Govind Das: The inflammation decreases in the body, the organs start to function more effectively. The mind’s more on point. We feel more energy and more vibrancy. So what could be more practical?
Kimberly S: It’s transformative.
Govind Das: It’s an incredible time in human unfolding where we have all of this information, of all of the great spiritual traditions available to us. And now it’s up to us to actually live it. To practice it, to work it in our lives.
Radha: And to share it with our children so they can see it. And we were just in Costa Rica last week, and we did a family friendly retreat. And it’s just so beautiful just to see these kids just watch and observe, and see how loving everyone was. And how kind they were, and chanting and meditating. And as Mark Whitwell told us, you don’t have to make your children do those practices. They were just going to watch you and see and absorb that.
Govind Das: And they’re going to do what you do, typically, not always. But they’re going to-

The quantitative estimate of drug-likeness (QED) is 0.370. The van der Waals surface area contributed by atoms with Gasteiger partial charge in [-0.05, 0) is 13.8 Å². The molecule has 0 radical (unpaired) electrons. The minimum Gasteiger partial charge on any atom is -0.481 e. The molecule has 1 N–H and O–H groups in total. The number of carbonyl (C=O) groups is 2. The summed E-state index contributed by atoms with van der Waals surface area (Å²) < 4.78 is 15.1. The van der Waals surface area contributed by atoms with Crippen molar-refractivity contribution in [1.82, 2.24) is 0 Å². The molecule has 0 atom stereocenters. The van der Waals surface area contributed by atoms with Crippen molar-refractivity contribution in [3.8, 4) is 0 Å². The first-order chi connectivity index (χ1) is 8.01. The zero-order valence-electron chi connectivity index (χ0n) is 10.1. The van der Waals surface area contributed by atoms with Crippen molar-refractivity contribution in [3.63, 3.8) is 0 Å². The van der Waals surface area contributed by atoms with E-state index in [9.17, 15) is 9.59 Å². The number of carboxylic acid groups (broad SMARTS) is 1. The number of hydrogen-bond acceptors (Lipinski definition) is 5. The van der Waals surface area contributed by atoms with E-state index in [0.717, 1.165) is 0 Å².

Kimberly S: But that’s somewhere in their consciousness.
Govind Das: [inaudible] perfect lives.
Kimberly S: Well, and speaking of retreats. I think for a lot of us having a break from the pattern of our everyday life, and going away, and being in the energy. In the field of people that have been practicing this, living this, where you can learn a practice. That’s been a huge part of my own learning. And I think that kind of yoga retreat can be life changing. It’s not just… There’s nothing wrong with going and partying and having a fun time. But if you’re really looking to incorporate Bhakti into your life, to incorporate this deep, this heart opening practice, it’s beautiful to go on retreats.
Kimberly S: And I know you guys have a Indian retreat coming up?
Govind Das: We lead four retreats a year. Costa Rica, Peru, India and Bali. So we take people to these very special places. And it’s very simple, the equation essentially is first of all, leave home. Leave all of your responsibilities. Spiritual practitioners have been retreating since the beginning of spirituality. Going into the mountains, going into the woods, going into the caves.